Carbon driving gas, power & LNG prices higher
European gas prices are driven by the competitive dynamics between gas and coal plants. As a result, the 80% surge in carbon EUA prices since Nov-20 is pulling European gas curves higher. European power & Asian LNG prices are following suit, given they are anchored by TTF.
As carbon prices rise, coal fired plants become less competitive relative to CCGTs. This supports gas fired generation, increasing gas demand and causing upward pressure on hub prices.
Switching levels, at which tranches of coal fired plants displace gas, act as a key driver of TTF pricing dynamics. But switching levels are a moving target. As coal & carbon prices have increased in 2021, switching levels are also marching higher.
In today’s article we look at the impact of rising carbon prices on switching levels and gas prices. We also set out why the sensitivity of TTF to rising carbon prices is increasing in 2021.
What is going on with carbon prices?
Carbon prices have risen at a blistering pace across the last year. EUA prices are up 190% from the Covid low (last Mar), 80% since last Nov and more than 30% this year, currently trading around 42 €/t.
Increasing prices are a market reaction to a concerted EU policy push to ramp up emissions reductions. This was reflected in the increase in 2030 emissions target to 55% (vs 1990) in Q4 2020, as well as ongoing discussions to further ramp up reductions.
Part of the move higher in EUA prices has been driven by a surge in demand from non-compliance entities, loosely termed as ‘speculative buyers’. This for example includes funds & financial institutions ‘front-running’ compliance demand (e.g. from power generators) in the anticipation of selling for a profit into rising prices across Phase 4 (2021-30).
There is also evidence of compliance buyers (e.g. European utilities) purchasing EUAs on a forward basis to try and lock in positive margins on coal & lignite assets.
Despite the current momentum behind carbon prices, a continuing surge is not a one-way bet. Rising carbon prices are pushing forward generation margins on coal & lignite plants into negative territory, which will likely induce generators to unwind EUA hedges. There are also potential headwinds from UK buyers unwinding EUA positions once the UK ETS offers a viable alternative.
But whether rising or falling, carbon prices are having a substantial impact on European gas prices (and in turn power prices).
Switching levels driving up TTF
Chart 1 shows current forward market implied switching ranges for coal & lignite plants, as well as their historical evolution. The Coal Switching Range (CSR) is show in grey and the Lignite Switching Range (LSR) in brown.
Chart 1: TTF versus coal & lignite switching ranges
Source: Timera Energy
Back in 2018, lignite plant costs were largely irrelevant for the gas market. It was hard coal plant switching ranges that anchored European gas prices.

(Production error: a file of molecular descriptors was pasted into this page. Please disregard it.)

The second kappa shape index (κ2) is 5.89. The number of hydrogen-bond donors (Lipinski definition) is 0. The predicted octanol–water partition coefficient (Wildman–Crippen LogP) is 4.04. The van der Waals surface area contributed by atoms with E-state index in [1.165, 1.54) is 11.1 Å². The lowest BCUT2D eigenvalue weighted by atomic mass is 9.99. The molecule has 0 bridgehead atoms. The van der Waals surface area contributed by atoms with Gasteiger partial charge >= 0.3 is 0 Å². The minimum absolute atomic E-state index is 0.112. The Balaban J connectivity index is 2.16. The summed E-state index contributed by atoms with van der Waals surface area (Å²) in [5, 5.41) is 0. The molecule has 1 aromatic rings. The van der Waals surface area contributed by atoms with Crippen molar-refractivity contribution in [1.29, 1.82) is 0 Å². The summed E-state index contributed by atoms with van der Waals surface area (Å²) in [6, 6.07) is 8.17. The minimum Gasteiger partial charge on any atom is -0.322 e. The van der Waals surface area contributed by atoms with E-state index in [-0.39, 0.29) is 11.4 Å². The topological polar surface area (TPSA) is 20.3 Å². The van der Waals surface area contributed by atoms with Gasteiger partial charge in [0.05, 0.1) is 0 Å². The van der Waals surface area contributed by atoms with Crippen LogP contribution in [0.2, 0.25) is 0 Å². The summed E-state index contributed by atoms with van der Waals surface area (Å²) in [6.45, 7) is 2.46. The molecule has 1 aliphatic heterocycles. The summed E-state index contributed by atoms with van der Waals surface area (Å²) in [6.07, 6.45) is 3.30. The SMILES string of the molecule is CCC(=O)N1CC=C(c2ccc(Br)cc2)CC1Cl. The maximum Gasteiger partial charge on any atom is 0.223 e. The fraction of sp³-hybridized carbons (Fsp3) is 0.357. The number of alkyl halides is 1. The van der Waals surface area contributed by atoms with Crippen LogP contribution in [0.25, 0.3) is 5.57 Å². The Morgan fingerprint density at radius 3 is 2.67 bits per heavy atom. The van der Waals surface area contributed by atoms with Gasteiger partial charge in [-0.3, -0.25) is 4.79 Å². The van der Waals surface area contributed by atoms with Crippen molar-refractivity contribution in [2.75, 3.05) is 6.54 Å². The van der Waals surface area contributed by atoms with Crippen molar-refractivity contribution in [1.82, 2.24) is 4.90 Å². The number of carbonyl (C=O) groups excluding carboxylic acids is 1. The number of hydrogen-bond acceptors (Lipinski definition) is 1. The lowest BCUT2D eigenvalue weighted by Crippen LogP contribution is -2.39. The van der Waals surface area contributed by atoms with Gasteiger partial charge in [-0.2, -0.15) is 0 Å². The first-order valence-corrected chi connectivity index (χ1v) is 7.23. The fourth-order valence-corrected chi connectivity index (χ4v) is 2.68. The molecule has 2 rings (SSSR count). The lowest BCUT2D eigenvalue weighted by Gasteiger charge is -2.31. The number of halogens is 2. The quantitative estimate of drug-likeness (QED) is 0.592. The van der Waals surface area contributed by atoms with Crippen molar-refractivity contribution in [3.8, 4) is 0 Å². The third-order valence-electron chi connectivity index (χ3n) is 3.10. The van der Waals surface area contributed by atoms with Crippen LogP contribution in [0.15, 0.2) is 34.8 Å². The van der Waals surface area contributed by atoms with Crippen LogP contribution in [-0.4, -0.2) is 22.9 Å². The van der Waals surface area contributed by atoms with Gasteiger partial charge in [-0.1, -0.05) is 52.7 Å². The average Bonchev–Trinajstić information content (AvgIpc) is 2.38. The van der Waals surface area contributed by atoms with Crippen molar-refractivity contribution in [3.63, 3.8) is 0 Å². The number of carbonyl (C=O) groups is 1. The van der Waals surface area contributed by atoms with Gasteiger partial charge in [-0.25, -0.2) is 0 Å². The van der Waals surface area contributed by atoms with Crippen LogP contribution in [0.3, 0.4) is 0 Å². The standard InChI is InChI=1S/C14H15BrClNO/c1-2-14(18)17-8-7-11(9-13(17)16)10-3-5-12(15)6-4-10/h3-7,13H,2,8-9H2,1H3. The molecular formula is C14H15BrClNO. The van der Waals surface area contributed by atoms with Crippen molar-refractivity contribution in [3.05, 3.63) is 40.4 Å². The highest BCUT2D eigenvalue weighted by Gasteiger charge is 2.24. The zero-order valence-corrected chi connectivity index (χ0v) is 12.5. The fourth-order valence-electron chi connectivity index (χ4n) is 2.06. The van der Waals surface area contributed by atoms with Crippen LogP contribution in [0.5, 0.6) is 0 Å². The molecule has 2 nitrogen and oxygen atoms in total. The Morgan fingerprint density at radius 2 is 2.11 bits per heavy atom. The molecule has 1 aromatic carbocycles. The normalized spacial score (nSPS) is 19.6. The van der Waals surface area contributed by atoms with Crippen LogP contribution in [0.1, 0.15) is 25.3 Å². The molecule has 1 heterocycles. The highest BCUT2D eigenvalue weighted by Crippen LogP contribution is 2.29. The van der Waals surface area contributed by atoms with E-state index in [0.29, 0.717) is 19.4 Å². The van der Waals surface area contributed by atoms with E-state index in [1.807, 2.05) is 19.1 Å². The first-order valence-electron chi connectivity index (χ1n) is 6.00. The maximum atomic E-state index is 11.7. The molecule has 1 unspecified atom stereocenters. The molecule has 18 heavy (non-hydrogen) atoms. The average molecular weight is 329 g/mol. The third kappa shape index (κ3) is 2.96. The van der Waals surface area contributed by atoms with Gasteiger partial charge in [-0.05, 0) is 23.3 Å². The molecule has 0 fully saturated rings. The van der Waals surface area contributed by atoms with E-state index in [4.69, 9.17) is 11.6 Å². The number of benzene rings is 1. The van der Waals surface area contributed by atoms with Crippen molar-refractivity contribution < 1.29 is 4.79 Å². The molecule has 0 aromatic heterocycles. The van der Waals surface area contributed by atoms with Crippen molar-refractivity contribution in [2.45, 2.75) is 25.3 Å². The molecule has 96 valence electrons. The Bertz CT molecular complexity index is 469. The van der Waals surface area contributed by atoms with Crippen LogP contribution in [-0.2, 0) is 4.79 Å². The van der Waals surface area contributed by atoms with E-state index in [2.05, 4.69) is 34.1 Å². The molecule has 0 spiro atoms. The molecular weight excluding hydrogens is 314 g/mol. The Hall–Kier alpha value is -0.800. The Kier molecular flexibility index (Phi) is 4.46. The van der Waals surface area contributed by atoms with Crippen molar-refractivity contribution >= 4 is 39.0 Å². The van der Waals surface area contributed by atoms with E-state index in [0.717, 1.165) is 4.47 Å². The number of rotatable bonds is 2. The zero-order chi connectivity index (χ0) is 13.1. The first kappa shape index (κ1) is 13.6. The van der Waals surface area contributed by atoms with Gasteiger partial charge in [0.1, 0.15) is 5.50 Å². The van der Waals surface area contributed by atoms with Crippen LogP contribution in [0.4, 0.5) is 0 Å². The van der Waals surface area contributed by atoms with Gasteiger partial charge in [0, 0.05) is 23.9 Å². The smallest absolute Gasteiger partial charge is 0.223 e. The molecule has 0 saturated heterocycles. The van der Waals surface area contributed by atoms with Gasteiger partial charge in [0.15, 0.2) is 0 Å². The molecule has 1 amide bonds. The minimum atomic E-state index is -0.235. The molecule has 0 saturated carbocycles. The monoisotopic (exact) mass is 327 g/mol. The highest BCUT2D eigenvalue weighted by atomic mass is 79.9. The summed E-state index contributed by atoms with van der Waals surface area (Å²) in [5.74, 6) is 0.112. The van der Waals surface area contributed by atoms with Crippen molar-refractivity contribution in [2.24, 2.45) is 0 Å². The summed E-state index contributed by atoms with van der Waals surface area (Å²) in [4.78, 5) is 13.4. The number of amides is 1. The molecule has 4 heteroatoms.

That is no longer the case in 2021, given the rapid rise in carbon prices. Although a lot of the mining & operational costs of lignite plants are fixed, there is a variable cost component (consisting increasingly of EUA costs). As lignite plant variable costs are rising with carbon prices, lignite plants are being displaced by CCGTs.
This can be seen in Chart 1, with the brown Lignite Switching Range moving up this year to overlap with the bottom of the Coal Switching Range.
Lignite switching is important because it magnifies the impact of carbon prices in driving gas prices. The higher carbon intensity of lignite plants results in around double the variable cost sensitivity to EUAs versus hard coal. For example a 1 €/t move in the EUA price causes around a 0.45 €/MWh move in the LSR compared to a 0.25 €/MWh for CSR.
As carbon prices have surged in 2021, the LSR (brown band) has moved up to overlap with CSR (grey band), which means that lignite plants and coal plants are competing directly in the stack.
TTF gas curve tells the story
The increasing influence of carbon prices and lignite switching dynamics can be seen in Chart 2, which shows the TTF forward curve (i) at the start of Jan 2021 vs (ii) end of Feb 2021 vs (iii) last week.
Chart 2: TTF curve evolution in 2021 (Jan vs Feb vs Mar)
TTF prices in early Jan were influenced by the spike in Asian LNG prices and the diversion of European cargoes to Asia. That influence has now receded as market tightness has eased and JKM has reconverged with TTF.
The significant move up in the TTF curve since the end of Feb 2021 (the blue dashed line), has been primarily driven by rising carbon prices. Carbon prices have increased by ~5EUR/t since then, which translates to a ~2.25EUR/MWh rise in lignite switching levels. Chart 2 shows that this is consistent with the move higher in TTF prices.
The move higher in TTF has also directly translated into higher JKM prices. The Winter 2021-22 JKM contract is now trading around 8.20$/mmbtu, partly reflecting the higher TTF curve, but also an increasing risk premium around higher charter rates (given the experience of Jan 2021).
Finally let’s consider European power prices. Carbon is acting in two ways to drive power prices higher. Gas, coal & lignite plants are directly passing through EUA costs when setting marginal power prices. But with CCGTs dominating power price setting across Europe, the impact of carbon on gas prices is also an increasingly important secondary factor pushing power prices higher.